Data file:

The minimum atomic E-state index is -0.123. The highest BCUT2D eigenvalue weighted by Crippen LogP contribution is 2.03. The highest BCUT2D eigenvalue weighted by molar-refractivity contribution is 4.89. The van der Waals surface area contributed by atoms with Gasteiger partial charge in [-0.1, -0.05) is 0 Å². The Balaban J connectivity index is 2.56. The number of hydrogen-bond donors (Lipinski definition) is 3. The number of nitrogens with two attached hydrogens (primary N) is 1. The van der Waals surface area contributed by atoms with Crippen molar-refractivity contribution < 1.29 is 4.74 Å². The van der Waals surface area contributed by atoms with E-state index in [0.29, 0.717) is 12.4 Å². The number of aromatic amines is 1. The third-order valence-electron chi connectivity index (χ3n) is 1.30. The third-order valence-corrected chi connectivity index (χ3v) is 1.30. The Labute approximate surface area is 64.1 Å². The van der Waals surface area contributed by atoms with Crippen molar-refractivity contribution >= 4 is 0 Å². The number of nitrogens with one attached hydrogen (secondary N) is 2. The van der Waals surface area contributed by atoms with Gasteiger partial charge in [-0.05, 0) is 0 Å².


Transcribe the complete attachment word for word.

The minimum atomic E-state index is -0.123. The highest BCUT2D eigenvalue weighted by Crippen LogP contribution is 2.03. The highest BCUT2D eigenvalue weighted by molar-refractivity contribution is 4.89. The van der Waals surface area contributed by atoms with Gasteiger partial charge in [-0.1, -0.05) is 0 Å². The Balaban J connectivity index is 2.56. The number of hydrogen-bond donors (Lipinski definition) is 3. The number of nitrogens with two attached hydrogens (primary N) is 1. The van der Waals surface area contributed by atoms with Crippen molar-refractivity contribution < 1.29 is 4.74 Å². The van der Waals surface area contributed by atoms with E-state index in [0.29, 0.717) is 12.4 Å². The number of aromatic amines is 1. The third-order valence-electron chi connectivity index (χ3n) is 1.30. The third-order valence-corrected chi connectivity index (χ3v) is 1.30. The Labute approximate surface area is 64.1 Å². The van der Waals surface area contributed by atoms with Crippen molar-refractivity contribution >= 4 is 0 Å². The number of nitrogens with one attached hydrogen (secondary N) is 2. The van der Waals surface area contributed by atoms with Gasteiger partial charge in [-0.05, 0) is 0 Å².